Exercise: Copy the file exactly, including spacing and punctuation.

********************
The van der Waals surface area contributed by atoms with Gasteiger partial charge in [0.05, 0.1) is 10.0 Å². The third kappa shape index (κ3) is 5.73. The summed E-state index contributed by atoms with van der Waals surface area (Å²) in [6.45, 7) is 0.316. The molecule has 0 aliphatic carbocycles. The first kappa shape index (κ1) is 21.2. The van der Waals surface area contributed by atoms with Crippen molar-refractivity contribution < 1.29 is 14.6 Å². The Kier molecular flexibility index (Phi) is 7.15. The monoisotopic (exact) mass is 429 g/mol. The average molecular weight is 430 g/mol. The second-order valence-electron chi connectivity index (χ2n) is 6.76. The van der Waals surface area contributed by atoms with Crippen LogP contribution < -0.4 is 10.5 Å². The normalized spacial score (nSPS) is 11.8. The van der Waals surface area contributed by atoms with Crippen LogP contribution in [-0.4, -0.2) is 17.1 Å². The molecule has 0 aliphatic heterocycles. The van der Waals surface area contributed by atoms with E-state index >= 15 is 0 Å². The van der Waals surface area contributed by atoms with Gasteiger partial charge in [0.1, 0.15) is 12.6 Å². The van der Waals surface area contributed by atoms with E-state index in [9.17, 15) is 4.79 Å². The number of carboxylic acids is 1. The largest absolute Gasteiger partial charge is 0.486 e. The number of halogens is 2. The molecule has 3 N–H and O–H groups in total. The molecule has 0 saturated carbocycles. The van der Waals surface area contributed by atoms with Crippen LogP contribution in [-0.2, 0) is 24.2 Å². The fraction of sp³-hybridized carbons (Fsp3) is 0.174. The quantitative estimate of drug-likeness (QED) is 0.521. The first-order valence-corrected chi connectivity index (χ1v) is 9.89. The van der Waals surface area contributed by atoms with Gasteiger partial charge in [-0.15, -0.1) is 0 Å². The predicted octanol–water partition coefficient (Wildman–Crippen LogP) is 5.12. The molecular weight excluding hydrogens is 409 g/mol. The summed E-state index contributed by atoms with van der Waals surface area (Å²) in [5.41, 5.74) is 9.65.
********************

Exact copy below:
The van der Waals surface area contributed by atoms with Gasteiger partial charge in [0.05, 0.1) is 10.0 Å². The third kappa shape index (κ3) is 5.73. The summed E-state index contributed by atoms with van der Waals surface area (Å²) in [6.45, 7) is 0.316. The molecule has 0 aliphatic carbocycles. The first kappa shape index (κ1) is 21.2. The van der Waals surface area contributed by atoms with Crippen molar-refractivity contribution < 1.29 is 14.6 Å². The Kier molecular flexibility index (Phi) is 7.15. The monoisotopic (exact) mass is 429 g/mol. The average molecular weight is 430 g/mol. The second-order valence-electron chi connectivity index (χ2n) is 6.76. The van der Waals surface area contributed by atoms with Crippen LogP contribution < -0.4 is 10.5 Å². The normalized spacial score (nSPS) is 11.8. The van der Waals surface area contributed by atoms with Crippen LogP contribution in [-0.4, -0.2) is 17.1 Å². The molecule has 0 aliphatic heterocycles. The van der Waals surface area contributed by atoms with E-state index >= 15 is 0 Å². The van der Waals surface area contributed by atoms with Gasteiger partial charge in [0.1, 0.15) is 12.6 Å². The van der Waals surface area contributed by atoms with E-state index in [9.17, 15) is 4.79 Å². The number of carboxylic acids is 1. The largest absolute Gasteiger partial charge is 0.486 e. The number of halogens is 2. The molecule has 3 N–H and O–H groups in total. The molecule has 0 saturated carbocycles. The van der Waals surface area contributed by atoms with Crippen LogP contribution in [-0.2, 0) is 24.2 Å². The fraction of sp³-hybridized carbons (Fsp3) is 0.174. The quantitative estimate of drug-likeness (QED) is 0.521. The first-order valence-corrected chi connectivity index (χ1v) is 9.89. The van der Waals surface area contributed by atoms with Gasteiger partial charge in [-0.15, -0.1) is 0 Å². The predicted octanol–water partition coefficient (Wildman–Crippen LogP) is 5.12. The molecular weight excluding hydrogens is 409 g/mol. The summed E-state index contributed by atoms with van der Waals surface area (Å²) in [5.41, 5.74) is 9.65.